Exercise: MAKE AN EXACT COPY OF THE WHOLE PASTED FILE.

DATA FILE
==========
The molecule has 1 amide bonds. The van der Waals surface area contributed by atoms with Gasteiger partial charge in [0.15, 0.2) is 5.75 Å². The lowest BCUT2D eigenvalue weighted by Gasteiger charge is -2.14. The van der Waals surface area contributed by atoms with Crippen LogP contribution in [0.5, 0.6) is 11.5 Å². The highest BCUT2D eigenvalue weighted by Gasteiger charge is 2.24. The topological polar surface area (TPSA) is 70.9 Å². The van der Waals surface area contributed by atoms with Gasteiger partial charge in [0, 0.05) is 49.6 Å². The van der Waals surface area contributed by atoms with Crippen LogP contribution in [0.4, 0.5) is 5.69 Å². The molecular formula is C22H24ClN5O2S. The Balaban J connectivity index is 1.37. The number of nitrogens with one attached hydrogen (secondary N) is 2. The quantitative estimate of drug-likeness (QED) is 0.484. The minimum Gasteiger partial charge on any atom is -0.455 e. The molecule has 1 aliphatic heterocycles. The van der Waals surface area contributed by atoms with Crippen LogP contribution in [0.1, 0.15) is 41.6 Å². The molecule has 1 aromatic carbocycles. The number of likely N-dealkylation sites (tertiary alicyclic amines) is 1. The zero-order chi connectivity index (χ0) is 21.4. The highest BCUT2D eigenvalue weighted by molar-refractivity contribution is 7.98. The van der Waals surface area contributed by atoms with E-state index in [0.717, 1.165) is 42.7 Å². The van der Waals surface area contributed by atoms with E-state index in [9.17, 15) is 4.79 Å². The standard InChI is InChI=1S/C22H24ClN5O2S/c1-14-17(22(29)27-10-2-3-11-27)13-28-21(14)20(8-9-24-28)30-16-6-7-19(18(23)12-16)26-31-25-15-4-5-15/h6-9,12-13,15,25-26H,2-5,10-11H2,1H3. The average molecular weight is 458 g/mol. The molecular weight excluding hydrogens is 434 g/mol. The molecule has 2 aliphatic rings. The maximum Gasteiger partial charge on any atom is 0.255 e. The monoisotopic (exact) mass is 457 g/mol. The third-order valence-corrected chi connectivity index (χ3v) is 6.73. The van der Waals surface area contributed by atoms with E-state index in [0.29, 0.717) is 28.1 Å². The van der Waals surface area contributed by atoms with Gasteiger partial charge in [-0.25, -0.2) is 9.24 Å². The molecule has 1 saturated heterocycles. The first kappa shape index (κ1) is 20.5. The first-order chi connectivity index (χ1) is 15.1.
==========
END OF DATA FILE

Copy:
The molecule has 1 amide bonds. The van der Waals surface area contributed by atoms with Gasteiger partial charge in [0.15, 0.2) is 5.75 Å². The lowest BCUT2D eigenvalue weighted by Gasteiger charge is -2.14. The van der Waals surface area contributed by atoms with Crippen LogP contribution in [0.5, 0.6) is 11.5 Å². The highest BCUT2D eigenvalue weighted by Gasteiger charge is 2.24. The topological polar surface area (TPSA) is 70.9 Å². The van der Waals surface area contributed by atoms with Gasteiger partial charge in [0, 0.05) is 49.6 Å². The van der Waals surface area contributed by atoms with Crippen LogP contribution in [0.4, 0.5) is 5.69 Å². The molecular formula is C22H24ClN5O2S. The Balaban J connectivity index is 1.37. The number of nitrogens with one attached hydrogen (secondary N) is 2. The quantitative estimate of drug-likeness (QED) is 0.484. The minimum Gasteiger partial charge on any atom is -0.455 e. The molecule has 1 aliphatic heterocycles. The van der Waals surface area contributed by atoms with Crippen LogP contribution in [0.1, 0.15) is 41.6 Å². The molecule has 1 aromatic carbocycles. The number of likely N-dealkylation sites (tertiary alicyclic amines) is 1. The zero-order chi connectivity index (χ0) is 21.4. The highest BCUT2D eigenvalue weighted by molar-refractivity contribution is 7.98. The van der Waals surface area contributed by atoms with E-state index in [0.717, 1.165) is 42.7 Å². The van der Waals surface area contributed by atoms with E-state index in [9.17, 15) is 4.79 Å². The standard InChI is InChI=1S/C22H24ClN5O2S/c1-14-17(22(29)27-10-2-3-11-27)13-28-21(14)20(8-9-24-28)30-16-6-7-19(18(23)12-16)26-31-25-15-4-5-15/h6-9,12-13,15,25-26H,2-5,10-11H2,1H3. The average molecular weight is 458 g/mol. The molecular weight excluding hydrogens is 434 g/mol. The molecule has 2 aliphatic rings. The maximum Gasteiger partial charge on any atom is 0.255 e. The monoisotopic (exact) mass is 457 g/mol. The third-order valence-corrected chi connectivity index (χ3v) is 6.73. The van der Waals surface area contributed by atoms with E-state index in [0.29, 0.717) is 28.1 Å². The van der Waals surface area contributed by atoms with Gasteiger partial charge in [-0.25, -0.2) is 9.24 Å². The molecule has 1 saturated heterocycles. The first kappa shape index (κ1) is 20.5. The first-order chi connectivity index (χ1) is 15.1.